By Leigh Hopper
Black and Latino neighborhoods in the 30 most populous U.S. cities had fewer pharmacies than white or diverse neighborhoods in 2007-2015, USC research shows, suggesting that ‘pharmacy deserts’ — like so-called food deserts — may be an overlooked contributor to persistent racial and ethnic health disparities.
Pharmacies are increasingly vital points of care for essential health services. In addition to filling prescriptions to treat chronic health conditions, pharmacists dispense emergency doses of naloxone to reverse opioid overdoses, contraceptives to prevent unplanned pregnancy and COVID-19 testing and vaccinations.
But many neighborhoods in major cities such as Los Angeles, Chicago, Houston and Memphis lack convenient access to a pharmacy, according to research published today in the May issue of the journal Health Affairs.
“We focused on cities because of racial/ethnic residential segregation and the fact that more than 80% of the Black and Latino population in the U.S. live in cities,” said senior author Dima Mazen Qato, Hygeia Centennial Chair and associate professor of pharmacy at the USC School of Pharmacy and senior fellow at the USC Schaeffer Center for Health Policy & Economics.
“Our findings suggest that addressing disparities in geographic access to pharmacies — including pharmacy closures — is imperative to improving access to essential medications and other health care services in segregated minority neighborhoods,” added Qato, who directs the Program on Medicines and Public Health.
One in three neighborhoods pharmacy deserts
“One in three neighborhoods throughout these cities were pharmacy deserts, affecting nearly 15 million people,” said Jenny S. Guadamuz, the study’s first author and postdoctoral fellow at the USC Schaeffer Center and the Program on Medicines and Public Health at the School of Pharmacy. “However, limited access to pharmacies disproportionately impacts racial/ethnic minorities — 8.3 million Black and Latino residents of these cities live in deserts.”
Researchers focused on census tracts/neighborhoods in cities with populations of 500,000 or more. Census tracts, smaller than ZIP code areas, generally have a population size between 1,200 and 8,000 people. Data from the U.S. Census Bureau’s American Community Survey established neighborhood characteristics including total population, percentage of the population by race/ethnicity, low-income status and vehicle ownership. Pharmacy locations and types of pharmacies came from the National Council for Prescription Drug Programs.
Researchers overlaid census tract maps with pharmacy locations. Neighborhoods where the average distance to the nearest pharmacy was 1.0 mile or more were classified as pharmacy deserts. In neighborhoods that were low income and had at least 100 households with no vehicle, the qualifying distance dropped to 0.5 miles or more to account for transportation barriers.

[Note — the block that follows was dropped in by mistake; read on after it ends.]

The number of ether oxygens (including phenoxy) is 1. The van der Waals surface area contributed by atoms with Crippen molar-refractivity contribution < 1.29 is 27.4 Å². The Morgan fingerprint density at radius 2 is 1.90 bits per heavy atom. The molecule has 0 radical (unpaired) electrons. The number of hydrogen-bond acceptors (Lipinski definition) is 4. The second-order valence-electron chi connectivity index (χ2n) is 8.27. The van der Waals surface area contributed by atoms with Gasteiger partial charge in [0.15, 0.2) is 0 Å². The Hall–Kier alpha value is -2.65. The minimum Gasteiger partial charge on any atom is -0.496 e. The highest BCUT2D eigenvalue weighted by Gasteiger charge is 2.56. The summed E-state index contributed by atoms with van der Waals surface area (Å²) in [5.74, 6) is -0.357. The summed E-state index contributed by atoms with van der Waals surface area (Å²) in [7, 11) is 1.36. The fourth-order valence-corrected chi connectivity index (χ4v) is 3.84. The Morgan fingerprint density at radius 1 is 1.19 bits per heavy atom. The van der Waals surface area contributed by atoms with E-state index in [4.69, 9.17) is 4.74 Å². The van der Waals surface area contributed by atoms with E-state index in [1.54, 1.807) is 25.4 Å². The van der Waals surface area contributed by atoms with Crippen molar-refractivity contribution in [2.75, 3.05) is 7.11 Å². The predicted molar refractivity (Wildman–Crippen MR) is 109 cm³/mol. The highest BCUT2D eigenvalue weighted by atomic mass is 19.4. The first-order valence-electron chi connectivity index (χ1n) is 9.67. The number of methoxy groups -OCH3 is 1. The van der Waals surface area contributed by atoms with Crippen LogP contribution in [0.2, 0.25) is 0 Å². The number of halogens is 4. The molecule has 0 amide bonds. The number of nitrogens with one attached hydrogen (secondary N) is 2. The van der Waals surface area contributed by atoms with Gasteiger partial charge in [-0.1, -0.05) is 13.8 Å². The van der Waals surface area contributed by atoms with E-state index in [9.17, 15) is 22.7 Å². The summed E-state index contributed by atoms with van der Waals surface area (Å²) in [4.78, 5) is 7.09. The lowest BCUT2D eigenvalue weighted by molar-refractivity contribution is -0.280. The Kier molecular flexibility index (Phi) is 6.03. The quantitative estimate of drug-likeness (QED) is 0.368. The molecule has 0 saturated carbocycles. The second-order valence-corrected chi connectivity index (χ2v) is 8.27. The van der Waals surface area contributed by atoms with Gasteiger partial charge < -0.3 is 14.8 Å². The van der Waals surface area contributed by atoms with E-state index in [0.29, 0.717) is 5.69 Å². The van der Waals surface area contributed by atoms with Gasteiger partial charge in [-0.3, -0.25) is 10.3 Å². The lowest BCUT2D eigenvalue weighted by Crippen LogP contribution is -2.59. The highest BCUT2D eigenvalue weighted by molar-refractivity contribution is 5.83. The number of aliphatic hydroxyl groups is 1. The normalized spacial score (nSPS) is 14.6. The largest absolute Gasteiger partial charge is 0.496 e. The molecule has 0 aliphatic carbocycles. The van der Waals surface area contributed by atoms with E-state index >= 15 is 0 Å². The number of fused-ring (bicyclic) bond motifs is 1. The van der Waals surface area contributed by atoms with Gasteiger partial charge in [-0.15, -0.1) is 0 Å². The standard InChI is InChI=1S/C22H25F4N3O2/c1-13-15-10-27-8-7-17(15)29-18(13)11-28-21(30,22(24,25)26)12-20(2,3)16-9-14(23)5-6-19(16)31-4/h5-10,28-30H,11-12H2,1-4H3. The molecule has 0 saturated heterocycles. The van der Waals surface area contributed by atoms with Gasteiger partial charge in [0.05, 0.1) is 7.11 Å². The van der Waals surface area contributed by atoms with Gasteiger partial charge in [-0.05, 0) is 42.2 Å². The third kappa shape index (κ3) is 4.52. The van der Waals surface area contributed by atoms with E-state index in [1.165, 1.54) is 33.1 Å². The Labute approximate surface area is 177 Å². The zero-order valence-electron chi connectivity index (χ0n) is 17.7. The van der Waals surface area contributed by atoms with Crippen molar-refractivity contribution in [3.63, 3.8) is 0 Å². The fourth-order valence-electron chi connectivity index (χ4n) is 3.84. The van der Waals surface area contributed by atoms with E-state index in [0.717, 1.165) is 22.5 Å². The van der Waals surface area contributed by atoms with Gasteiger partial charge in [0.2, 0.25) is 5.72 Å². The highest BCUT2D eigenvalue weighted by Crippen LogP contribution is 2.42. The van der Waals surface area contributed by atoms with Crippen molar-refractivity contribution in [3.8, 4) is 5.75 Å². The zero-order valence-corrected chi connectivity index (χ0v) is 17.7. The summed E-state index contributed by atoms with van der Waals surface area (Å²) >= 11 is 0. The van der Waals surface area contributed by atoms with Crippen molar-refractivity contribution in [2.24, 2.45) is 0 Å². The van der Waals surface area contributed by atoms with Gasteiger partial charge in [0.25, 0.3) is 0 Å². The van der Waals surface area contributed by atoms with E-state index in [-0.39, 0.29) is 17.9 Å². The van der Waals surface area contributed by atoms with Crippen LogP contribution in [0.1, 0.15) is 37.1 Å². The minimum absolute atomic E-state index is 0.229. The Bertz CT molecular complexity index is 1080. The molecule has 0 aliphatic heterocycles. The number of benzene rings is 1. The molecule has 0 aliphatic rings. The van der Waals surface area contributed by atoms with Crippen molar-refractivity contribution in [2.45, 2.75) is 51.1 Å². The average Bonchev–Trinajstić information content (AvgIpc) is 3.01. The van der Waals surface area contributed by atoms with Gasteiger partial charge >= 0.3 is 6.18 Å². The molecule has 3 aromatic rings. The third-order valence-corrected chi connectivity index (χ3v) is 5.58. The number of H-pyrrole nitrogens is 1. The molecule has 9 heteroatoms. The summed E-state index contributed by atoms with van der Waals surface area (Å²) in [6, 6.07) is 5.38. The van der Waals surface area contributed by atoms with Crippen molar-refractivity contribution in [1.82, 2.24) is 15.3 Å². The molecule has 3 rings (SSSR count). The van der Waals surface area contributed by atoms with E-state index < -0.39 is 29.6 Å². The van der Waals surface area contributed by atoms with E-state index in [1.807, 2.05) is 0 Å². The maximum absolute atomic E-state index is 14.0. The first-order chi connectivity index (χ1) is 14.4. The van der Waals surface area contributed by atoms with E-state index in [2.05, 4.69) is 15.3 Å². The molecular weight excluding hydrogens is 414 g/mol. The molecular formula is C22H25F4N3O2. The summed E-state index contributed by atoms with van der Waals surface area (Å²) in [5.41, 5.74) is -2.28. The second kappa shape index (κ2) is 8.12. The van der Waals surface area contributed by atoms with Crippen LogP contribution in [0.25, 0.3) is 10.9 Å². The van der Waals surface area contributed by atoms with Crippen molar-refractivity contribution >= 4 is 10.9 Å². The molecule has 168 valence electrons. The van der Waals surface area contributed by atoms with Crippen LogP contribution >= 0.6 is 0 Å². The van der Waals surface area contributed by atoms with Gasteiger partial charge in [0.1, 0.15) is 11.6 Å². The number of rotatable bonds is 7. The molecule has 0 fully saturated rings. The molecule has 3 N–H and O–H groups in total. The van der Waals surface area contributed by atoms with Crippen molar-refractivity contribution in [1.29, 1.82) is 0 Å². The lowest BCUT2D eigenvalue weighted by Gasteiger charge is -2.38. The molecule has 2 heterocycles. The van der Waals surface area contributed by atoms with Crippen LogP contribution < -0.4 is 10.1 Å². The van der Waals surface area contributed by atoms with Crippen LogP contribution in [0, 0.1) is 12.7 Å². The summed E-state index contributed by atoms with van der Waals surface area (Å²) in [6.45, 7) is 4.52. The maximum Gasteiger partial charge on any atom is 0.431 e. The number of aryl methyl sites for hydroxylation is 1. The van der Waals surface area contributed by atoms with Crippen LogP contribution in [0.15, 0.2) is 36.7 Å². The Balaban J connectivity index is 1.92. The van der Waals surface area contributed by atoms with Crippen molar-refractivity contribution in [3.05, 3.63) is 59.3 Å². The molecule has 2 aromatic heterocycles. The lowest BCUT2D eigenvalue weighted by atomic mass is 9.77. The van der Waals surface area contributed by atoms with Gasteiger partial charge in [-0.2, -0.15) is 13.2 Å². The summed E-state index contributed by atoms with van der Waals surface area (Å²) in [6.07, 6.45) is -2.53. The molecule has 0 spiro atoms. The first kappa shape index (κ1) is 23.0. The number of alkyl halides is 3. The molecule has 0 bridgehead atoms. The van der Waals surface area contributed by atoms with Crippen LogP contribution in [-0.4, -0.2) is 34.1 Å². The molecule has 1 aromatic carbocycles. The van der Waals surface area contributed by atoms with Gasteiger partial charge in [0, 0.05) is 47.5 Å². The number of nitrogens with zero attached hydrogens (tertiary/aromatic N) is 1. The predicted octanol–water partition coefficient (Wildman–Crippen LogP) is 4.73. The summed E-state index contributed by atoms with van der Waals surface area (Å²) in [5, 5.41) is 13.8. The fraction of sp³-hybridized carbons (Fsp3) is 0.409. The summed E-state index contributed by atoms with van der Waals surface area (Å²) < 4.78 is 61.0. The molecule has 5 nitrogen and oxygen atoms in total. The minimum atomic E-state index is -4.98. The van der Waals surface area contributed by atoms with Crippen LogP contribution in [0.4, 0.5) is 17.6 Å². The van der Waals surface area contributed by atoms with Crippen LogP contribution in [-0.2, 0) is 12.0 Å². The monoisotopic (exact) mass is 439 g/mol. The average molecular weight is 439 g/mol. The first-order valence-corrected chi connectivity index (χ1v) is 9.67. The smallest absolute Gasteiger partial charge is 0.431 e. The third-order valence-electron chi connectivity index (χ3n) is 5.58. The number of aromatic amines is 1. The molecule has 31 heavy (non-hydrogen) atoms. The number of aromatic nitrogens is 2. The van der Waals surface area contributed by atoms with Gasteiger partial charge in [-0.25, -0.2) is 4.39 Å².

“Traveling a mile to get your prescription medications may be convenient for people that own a car. Traveling a mile, or even half a mile, may be difficult for people who live in low-income neighborhoods and don’t drive, particularly older adults who rely on walking or public transportation,” Qato said.
Stark disparities in Los Angeles
Prevalence of pharmacy deserts varied widely across cities. In New York and Philadelphia, for example, fewer than 10% of neighborhoods met the definition of pharmacy deserts. On the other hand, more than 60% of neighborhoods in Indianapolis, San Antonio and Charlotte were pharmacy deserts.
In all cities, segregated Black or Latino neighborhoods, or both, were more likely to be pharmacy deserts than white or diverse neighborhoods. These disparities were most pronounced in Los Angeles, Chicago, Albuquerque, Dallas, Memphis, Boston, Milwaukee, Baltimore and Philadelphia.
“We observed stark disparities in Los Angeles, where one-third of all Black and Latino neighborhoods were pharmacy deserts, particularly neighborhoods in South Central L.A., including Florence, Broadway-Manchester and Watts,” Guadamuz said.
Among all the cities examined, the most pronounced disparities were in Chicago, where 1% of white neighborhoods were pharmacy deserts in comparison to 33% of Black neighborhoods in the South Side neighborhoods of Chatham, West Pullman and Greater Grand Crossing, Guadamuz added.
The researchers said policies could help address the situation. For example, federal, state and local governments could deploy targeted grants and tax benefits to encourage pharmacies to locate in pharmacy deserts. Other incentives could motivate pharmacies to offer services such as home delivery to improve access.
“Increasing Medicaid and Medicare pharmacy reimbursement rates for prescription medications might encourage pharmacies to open in areas of need,” Guadamuz said. “To ensure existing pharmacies don’t close, policymakers need to make sure that stores serving Black and Latino areas are not excluded from pharmacy networks.”
About the study
In addition to Qato and Guadamuz, study authors include Jocelyn R. Wilder of the University of Illinois at Chicago; Morgane C. Mouslim of the University of Baltimore; Shannon N. Zenk of the National Institute of Nursing Research; and G. Caleb Alexander of the Johns Hopkins Bloomberg School of Public Health.
Funding for this study was provided by the National Institute on Aging (Qato, Grant No. R21AG049283) and the Robert Wood Johnson Foundation (Qato, Guadamuz and Zenk).